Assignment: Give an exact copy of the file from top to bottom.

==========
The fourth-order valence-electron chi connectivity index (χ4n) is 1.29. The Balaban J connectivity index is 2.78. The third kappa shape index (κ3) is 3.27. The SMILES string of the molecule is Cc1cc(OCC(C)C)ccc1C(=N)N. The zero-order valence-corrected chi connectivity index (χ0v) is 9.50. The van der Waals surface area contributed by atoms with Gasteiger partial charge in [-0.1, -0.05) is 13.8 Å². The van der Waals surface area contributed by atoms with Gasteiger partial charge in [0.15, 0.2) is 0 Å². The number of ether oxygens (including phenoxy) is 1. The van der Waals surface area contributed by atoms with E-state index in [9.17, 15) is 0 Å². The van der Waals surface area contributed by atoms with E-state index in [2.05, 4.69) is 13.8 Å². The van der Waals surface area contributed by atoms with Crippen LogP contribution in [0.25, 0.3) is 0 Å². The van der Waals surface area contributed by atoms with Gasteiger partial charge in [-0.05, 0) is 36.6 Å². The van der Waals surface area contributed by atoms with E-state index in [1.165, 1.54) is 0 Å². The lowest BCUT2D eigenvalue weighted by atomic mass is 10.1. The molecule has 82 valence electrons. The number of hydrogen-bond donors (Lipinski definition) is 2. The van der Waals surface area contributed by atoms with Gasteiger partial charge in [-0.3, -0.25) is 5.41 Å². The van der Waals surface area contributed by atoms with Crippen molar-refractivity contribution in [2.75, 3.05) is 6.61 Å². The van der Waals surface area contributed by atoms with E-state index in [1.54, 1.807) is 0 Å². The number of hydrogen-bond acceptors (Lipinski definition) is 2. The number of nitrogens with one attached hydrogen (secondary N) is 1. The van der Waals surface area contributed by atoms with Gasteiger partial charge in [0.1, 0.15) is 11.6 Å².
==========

The fourth-order valence-electron chi connectivity index (χ4n) is 1.29. The Balaban J connectivity index is 2.78. The third kappa shape index (κ3) is 3.27. The SMILES string of the molecule is Cc1cc(OCC(C)C)ccc1C(=N)N. The zero-order valence-corrected chi connectivity index (χ0v) is 9.50. The van der Waals surface area contributed by atoms with Gasteiger partial charge in [-0.1, -0.05) is 13.8 Å². The van der Waals surface area contributed by atoms with Gasteiger partial charge in [0.15, 0.2) is 0 Å². The number of ether oxygens (including phenoxy) is 1. The van der Waals surface area contributed by atoms with E-state index in [9.17, 15) is 0 Å². The van der Waals surface area contributed by atoms with E-state index in [2.05, 4.69) is 13.8 Å². The van der Waals surface area contributed by atoms with Crippen LogP contribution in [0.25, 0.3) is 0 Å². The van der Waals surface area contributed by atoms with Gasteiger partial charge in [-0.05, 0) is 36.6 Å². The van der Waals surface area contributed by atoms with E-state index in [1.165, 1.54) is 0 Å². The lowest BCUT2D eigenvalue weighted by atomic mass is 10.1. The molecule has 82 valence electrons. The number of hydrogen-bond donors (Lipinski definition) is 2. The van der Waals surface area contributed by atoms with Gasteiger partial charge in [-0.3, -0.25) is 5.41 Å². The van der Waals surface area contributed by atoms with Crippen molar-refractivity contribution in [2.75, 3.05) is 6.61 Å². The van der Waals surface area contributed by atoms with E-state index in [1.54, 1.807) is 0 Å². The number of hydrogen-bond acceptors (Lipinski definition) is 2. The number of nitrogens with one attached hydrogen (secondary N) is 1. The van der Waals surface area contributed by atoms with Gasteiger partial charge in [0.1, 0.15) is 11.6 Å².